We left the club and drove up into the hills. It was slightly more comfortable than yesterday’s marathon stint but definitely more beautiful. At the Arunachal Pradesh border we stopped at the barrier so Billy and Tazir could approach the border guards and execute our devious plan. Chris slumped low into his seat in the back of the jeep and pulled his deerstalker down over his face to disguise himself as much as possible. We all looked nonchalantly around us, trying not to draw attention and hoping that the guards wouldn’t demand a closer inspection. Billy and Tazir did lots of chatting and gesticulating with the guards and they seemed to be counting at one point but fortunately no-one came over to check us out. The wooden barrier tilted up and we smiled and drove through. We’d done it! I was now technically an illegal and also fishing without a license. I quietly prayed that the penalties for both these crimes would be lenient should I be found out. Well, I could always insist that I was really Chris anyway and let him take the heat instead.
Arunachal Pradesh became more jungle as we climbed higher up the steep sided valleys. The kettle-boiling whistle of cicadas or crickets was incessant to the point where I thought I had tinnitus. We stopped at one spot to observe two working elephants dragging huge logs up from a river bed. Men were getting the elephants to align the logs up with two wooden ramps so the logs could be levered onto the back of a lorry. We stopped at a small hilltop village and bought sugar cane to suck on for refreshment. We also stopped to look far across the hills to mount Tawang on the Tibetan border. I was amazed to see tree ferns growing in the hills around us as I thought these were only indigenous to New Zealand.
We arrived at the market town of Ziro in the hills of Arunachal. It was a scruffy looking town but busy with people going about their business. Our hotel had no running water and was the most space-inefficient building I had ever seen. The hotel was a maze of landings, stairwells and corridors with only a few actual bedrooms in it. Without water, the toilets were inadequate to say the least and there was only a bucket of hot water to bathe with that was brought to our room.
We washed as best we could and then went for a walk around Ziro to see what was going on. Rup bought a cowboy hat and ghastly sunglasses that we assured him looked really cool. I had my haircut for 40 rupees (about 50 pence) that would have set me back a tenner at least in London. Things did seem really cheap so we stocked up on batteries, stringer rope and other odds and sods. A local market had fish for sale (no mahseer) as well as a host of strange looking vegetables and other foodstuffs. The women selling their produce had tattooed faces and large black discs inserted in their noses. Apparently, tribal feuding some years back had seen many women kidnapped and then disfigured by neighbouring tribes. We had to be discreet with our cameras as many of these women reacted aggressively to us taking pictures of them. We found a woman selling old stone necklaces that were seemingly of great value (according to her anyway). Phil and Chris examined the stones but were skeptical of their age. There was also a complete monkey skin for sale. Hunting was a common thing here and all the men had machetes in bamboo sheaths or rifles. Bob decided he was going to get himself a machete and disappeared into a shop. He emerged shortly after with a long blade wrapped in newspaper. It seems he would have to make his own sheath. We came across a strange shrine on one street with an inscription that read, “Here lies so-and-so, killed through no fault by my brother. I will lie here waiting for you”.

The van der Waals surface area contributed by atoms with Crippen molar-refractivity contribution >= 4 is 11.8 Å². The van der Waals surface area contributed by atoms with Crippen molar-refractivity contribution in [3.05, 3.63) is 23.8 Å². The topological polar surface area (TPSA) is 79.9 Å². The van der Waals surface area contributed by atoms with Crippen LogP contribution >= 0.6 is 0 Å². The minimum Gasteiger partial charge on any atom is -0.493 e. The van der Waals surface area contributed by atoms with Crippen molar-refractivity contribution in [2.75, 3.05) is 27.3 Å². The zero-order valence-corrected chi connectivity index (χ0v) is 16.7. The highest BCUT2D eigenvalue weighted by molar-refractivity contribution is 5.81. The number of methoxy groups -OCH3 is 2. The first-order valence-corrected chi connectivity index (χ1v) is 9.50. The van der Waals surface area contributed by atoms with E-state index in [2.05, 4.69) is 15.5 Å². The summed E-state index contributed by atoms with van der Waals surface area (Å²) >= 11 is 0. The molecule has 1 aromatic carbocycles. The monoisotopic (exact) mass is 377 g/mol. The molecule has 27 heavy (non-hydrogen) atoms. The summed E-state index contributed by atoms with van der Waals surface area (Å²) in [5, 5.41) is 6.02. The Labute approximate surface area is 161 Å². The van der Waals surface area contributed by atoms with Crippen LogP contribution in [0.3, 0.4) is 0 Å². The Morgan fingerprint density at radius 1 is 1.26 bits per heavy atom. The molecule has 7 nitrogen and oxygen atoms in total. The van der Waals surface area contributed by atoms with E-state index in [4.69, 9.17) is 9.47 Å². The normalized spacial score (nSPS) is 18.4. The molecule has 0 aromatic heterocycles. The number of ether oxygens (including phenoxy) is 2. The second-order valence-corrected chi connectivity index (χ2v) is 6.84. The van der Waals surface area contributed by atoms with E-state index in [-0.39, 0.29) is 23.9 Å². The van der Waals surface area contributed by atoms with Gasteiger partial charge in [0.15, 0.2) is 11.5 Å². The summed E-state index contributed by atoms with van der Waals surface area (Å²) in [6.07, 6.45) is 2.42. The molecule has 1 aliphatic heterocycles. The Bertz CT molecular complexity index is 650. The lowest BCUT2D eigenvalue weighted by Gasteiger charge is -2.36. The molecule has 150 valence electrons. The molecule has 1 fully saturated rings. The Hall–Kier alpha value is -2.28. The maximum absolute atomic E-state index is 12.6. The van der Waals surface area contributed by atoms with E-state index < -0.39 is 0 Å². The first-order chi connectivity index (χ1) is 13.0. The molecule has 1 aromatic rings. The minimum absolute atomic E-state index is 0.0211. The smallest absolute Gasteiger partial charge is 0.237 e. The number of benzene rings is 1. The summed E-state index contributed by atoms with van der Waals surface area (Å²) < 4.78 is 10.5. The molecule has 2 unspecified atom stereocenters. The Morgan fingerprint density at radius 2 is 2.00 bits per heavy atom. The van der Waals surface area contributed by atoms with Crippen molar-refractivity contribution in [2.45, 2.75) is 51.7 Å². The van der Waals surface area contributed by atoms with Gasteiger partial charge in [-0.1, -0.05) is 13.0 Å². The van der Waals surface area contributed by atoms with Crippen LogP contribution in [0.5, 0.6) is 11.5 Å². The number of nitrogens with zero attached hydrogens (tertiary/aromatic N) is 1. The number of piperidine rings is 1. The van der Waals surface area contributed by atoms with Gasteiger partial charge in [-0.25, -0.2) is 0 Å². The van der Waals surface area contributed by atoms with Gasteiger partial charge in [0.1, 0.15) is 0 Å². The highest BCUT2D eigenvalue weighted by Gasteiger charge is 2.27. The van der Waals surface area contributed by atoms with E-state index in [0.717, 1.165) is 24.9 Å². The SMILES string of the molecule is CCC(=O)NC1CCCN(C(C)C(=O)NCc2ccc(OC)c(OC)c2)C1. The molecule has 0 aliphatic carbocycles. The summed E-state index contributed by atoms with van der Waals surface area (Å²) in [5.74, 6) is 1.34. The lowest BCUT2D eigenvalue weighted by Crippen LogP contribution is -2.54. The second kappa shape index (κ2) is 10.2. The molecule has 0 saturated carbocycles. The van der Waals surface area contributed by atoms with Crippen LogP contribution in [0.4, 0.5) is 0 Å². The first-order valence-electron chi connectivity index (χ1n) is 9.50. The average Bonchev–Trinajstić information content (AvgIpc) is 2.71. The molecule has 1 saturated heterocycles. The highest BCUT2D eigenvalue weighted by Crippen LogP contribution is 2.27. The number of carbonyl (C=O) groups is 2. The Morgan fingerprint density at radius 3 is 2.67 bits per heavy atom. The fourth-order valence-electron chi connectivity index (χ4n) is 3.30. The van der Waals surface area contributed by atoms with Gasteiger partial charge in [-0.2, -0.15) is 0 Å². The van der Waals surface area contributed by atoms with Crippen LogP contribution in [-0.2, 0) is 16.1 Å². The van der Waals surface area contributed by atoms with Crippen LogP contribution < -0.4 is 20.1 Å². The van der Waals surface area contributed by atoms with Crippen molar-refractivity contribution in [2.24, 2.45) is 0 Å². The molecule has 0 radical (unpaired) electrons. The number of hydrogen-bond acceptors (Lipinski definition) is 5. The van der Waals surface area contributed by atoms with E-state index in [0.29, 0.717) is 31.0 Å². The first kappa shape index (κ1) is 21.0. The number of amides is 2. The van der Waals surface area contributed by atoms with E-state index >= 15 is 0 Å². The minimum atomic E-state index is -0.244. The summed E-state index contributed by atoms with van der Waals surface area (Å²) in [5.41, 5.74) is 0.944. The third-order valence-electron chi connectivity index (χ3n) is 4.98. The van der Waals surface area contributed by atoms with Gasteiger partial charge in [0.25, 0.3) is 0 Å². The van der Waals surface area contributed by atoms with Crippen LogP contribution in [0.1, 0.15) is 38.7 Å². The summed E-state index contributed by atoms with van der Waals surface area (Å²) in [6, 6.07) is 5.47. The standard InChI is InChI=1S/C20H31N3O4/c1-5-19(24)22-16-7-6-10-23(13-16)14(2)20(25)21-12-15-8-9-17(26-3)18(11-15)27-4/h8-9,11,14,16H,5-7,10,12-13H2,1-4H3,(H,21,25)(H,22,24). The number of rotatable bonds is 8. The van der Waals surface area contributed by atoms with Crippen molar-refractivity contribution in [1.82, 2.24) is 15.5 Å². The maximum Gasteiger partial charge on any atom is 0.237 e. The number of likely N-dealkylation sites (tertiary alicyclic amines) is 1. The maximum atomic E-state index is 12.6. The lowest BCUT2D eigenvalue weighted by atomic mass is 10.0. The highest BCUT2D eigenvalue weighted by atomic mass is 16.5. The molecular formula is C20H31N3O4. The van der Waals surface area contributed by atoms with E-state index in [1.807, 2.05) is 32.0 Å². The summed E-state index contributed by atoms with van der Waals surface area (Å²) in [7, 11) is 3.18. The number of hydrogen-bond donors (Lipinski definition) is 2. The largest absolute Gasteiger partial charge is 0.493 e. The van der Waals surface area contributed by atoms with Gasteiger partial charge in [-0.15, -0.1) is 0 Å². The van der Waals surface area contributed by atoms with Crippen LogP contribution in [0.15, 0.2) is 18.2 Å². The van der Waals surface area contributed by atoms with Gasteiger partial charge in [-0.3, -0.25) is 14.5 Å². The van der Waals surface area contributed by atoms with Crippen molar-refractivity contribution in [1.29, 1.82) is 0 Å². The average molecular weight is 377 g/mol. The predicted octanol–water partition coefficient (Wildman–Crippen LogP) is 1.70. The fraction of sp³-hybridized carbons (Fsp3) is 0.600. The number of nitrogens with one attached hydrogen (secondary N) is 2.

Back at the hotel, we had supper which was really very good for a kitchen without water: Chapatis, rice, dal, chicken curry and a few beers to wash it all down. The hotel had a sign forbidding alcohol but they didn’t seem bothered by the beers we were openly consuming. After supper I started to get my fishing gear together, unpacking the rucksack completely, reorganizing it and then repacking it for the rafts. I was so keen to start fishing that I had everything set up to get going as early as possible.
We had a long drive again tomorrow to reach the river so it was an early night for us all and my familiar battle with Rup’s snoring. Note to self - don’t sleep with Rup ever again.